The story of a girl who knows what she wants and tries her best to reach out for it, in a world where people looked down on her because of who they thought she recalls to mind the great fairytales -- Cinderella, Snow White, and Sleeping Beauty.

Also, you know what a sucker I am for beautiful illustrations, and the front cover is just...spectacular.

Have you read anything by Gail Carson Levine?  Did you enjoy it?

See you on Wednesday -- we'll be discussing the differences between writing screenplays and novels!

Friday, January 4, 2013

First Line Friday No. 20

I have returned!  I know you all were just dying to read more of my garbledygook.

Hence, I have brought some awesomesauce words (from someone else) and present them here for you as a belated holiday present.


"I didn't know how long I had been in the king's prison.  The days were all the same, except that as each one passed, I was dirtier than before.  Every morning the light in the cell changed from the wavering orange of the lamp in the sconce outside my door to the dim but even glow of the sun falling into the prison's central courtyard.  In the evening, as the sunlight faded, I reassured myself that I was one day closer to getting out.  To pass time, I concentrated on pleasant memories, laying them out in order and examining them carefully.  I reviewed over and over the plans that had seemed so straightforward before I arrived in jail, and I swore to myself and to every god I knew that if I got out alive, I would never never never take any risks that were so abysmally stupid again."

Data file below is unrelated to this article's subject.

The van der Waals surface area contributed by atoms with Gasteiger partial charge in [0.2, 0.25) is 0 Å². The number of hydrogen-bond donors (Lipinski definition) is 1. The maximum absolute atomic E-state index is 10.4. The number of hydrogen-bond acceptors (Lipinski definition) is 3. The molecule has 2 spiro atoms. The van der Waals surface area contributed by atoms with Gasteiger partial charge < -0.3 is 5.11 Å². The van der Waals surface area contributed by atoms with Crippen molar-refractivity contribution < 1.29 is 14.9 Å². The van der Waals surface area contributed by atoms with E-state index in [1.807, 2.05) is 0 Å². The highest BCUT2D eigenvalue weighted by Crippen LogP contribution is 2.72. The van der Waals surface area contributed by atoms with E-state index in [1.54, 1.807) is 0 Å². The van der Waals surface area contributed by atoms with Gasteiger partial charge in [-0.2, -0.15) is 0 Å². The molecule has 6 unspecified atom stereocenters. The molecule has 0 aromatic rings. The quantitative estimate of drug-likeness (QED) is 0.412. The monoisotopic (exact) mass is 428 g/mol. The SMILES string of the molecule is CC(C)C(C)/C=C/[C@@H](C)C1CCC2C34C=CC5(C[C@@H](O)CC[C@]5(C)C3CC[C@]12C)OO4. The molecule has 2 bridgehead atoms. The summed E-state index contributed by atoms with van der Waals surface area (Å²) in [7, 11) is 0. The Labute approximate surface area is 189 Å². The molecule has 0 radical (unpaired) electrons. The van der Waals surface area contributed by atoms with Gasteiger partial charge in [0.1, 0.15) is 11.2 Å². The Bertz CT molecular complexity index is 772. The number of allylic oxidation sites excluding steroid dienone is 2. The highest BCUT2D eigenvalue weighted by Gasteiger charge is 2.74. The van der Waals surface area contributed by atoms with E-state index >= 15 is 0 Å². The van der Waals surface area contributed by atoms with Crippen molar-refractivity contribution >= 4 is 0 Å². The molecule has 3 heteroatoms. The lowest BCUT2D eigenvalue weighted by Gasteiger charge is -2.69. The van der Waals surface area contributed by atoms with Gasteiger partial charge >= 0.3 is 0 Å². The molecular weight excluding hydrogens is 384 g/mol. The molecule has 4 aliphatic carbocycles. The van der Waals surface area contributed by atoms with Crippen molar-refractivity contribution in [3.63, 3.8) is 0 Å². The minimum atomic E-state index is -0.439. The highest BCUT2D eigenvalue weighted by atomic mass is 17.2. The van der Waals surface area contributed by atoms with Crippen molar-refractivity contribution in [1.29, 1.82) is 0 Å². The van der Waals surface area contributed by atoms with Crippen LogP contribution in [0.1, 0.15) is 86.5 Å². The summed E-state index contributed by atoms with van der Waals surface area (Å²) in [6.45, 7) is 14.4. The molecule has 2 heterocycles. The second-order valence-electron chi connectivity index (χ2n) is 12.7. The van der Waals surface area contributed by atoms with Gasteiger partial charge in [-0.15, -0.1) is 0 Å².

-- From The Thief by Megan Whalen Turner

The Thief is one of my all time favorite books.  I didn't care as much about the rest of the series (it was a superb standalone novel) but this book turned me on my head and taught me a thing or two about how to tell a good yarn.

Reasons to keep reading:

1.  Who is our mysterious narrator?
2.  Why is the narrator even semi-sure about the chance of getting out of prison?
3.  What did the narrator do?
4.  What are the narrator's pleasant memories?
5.  Who are these gods the narrator is talking about?

This book got its inspiration from the sunny lands of Italy and Greece, the rolling hills full of olive trees, the dusty roads full of travelers, the simple food, the old pantheons, and the stories we tell ourselves and others that might be true or might be...embellished (or bereft of helpful information).

The story of Gen is one I return to time and again, even though I've read it dozens of times.  The surprises are shocking (I mean, you have no idea and then BOOM!  Something you NEVER EVEN CONSIDERED happens!), the action jarring, the mystery astonishing, the characters (some of them) endearing.  You feel as if you're a comrade by the end of it, sharing in this tale of adventure.

There's something legendary about this belongs with the old tales, when faith and magic and mystery were all shrouded together. 

You should read it.

See you on Monday for a review!

Thursday, January 3, 2013

Awesome Blog Hop Giveaway Tour

In case you're manic about entering contests in which the prizes are books (like me), you might be interested in the following giveaway:

2013 Blog Hop Giveaway of Awesome

There are almost TWO HUNDRED blogs doing awesome giveaways, from their own books to ebooks to Amazon certificates so you can choose your own prize.  I've entered about 50 myself and I can't wait to see if I win!

Fingers crossed!

(Contest closes 9pm, January 7th)

ALSO: There are some contests that are open internationally!  (Listed by link)

Good luck!

Wednesday, January 2, 2013


Too ill to post Monday or today.  Will return on Friday with First Lines.

Sorry for the delay.